Take the 2-minute tour ×
Stack Overflow is a question and answer site for professional and enthusiast programmers. It's 100% free.

I'm a PHP web developer, who is looking for a well proven method for writing a good documentation (aka docblock).

There are several documentation styles, for instance:

  • The descriptive but not categorized (#1):
 *  Element name: class, function, variable etc. (Optional)
 *  Short description.
 *  Long description.
  • The categorized (#2):
 *  Function name
 *  @param $foo
 *  @return bar
  • The template-like (#3):
 * NAME:    Func_Name
 * DESC:    Does A Lot
 * RETurn:  number
 * NOTES: foo bar foo...
  • Variations of the aforementioned methods.

But which documentation style should I adopt?

I assume that different documentation styles should be used for different language elements:
Functions perhaps should use the #2 method,
while a class should use the #1 method.

An inline code may be documented this way (#5):

// short description
// of
// what the following code does.

I know phpDocumentor, but dislike the idea of learning how to use it.
It seems ridiculous to learn how to use something like phpDocumentor just so I could document my code.
(although I appreciate any open-source project, including phpDocumentor)

share|improve this question

1 Answer 1

up vote 1 down vote accepted

Others will probably tell you more specific stuff about PHP.

However, I would argue that the most important thing to figure out is "who is going to read this and when". If you are writing some major API that you expect a lot of people to use and read, you need to offer a complete specification. A nice formal style that shows clearly what the parameters are, what the return values are, etc., may almost be mandatory.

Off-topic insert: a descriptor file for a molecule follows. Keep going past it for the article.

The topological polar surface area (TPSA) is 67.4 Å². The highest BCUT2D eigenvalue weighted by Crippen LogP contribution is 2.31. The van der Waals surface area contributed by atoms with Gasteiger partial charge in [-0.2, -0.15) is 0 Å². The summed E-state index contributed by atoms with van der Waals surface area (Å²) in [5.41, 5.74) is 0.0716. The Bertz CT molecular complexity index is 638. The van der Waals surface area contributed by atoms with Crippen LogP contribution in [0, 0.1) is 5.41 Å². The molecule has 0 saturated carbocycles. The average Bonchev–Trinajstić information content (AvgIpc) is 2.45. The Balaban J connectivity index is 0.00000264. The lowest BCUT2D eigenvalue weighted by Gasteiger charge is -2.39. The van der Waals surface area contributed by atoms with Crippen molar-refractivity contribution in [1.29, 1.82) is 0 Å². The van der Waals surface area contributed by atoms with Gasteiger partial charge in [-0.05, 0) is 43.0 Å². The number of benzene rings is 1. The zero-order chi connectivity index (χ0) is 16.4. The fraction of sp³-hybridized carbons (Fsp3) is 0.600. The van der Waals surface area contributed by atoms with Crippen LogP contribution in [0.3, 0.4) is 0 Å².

If you are not writing a world-class API but rather internal code, think about your readers. Most people who are ever going to read this are going to gloss through the code. They're going to instantiate a class or call a method to accomplish something, and they wouldn't care two cents about everything that they can probably figure out on their own. You're going to get only a second or two of attention while they skimming, and you have to make the best use of this.

In these cases, a complete description, a full parameter listing, and so on are just going to be "visual noise". If you actually write something surprising or unique or important, it maybe missed. so you are better opting for just documenting what is unique, and not documenting otherwise. The presence of documentation would then be indicative to your reader that they actually want to read, rather than notice things that they expect otherwise.

Beyond that, I would argue that you should always carefully design your class and especially your function so that nobody needs to read the documentation. If somebody needs to read "the short description" to know what your function does or what it takes, you've done a bad job of naming it or distinguishing it from others. Documentation should be a last resort, for conveying things that there is just no way to make obvious in the signature.

share|improve this answer

Your Answer


By posting your answer, you agree to the privacy policy and terms of service.

Not the answer you're looking for? Browse other questions tagged or ask your own question.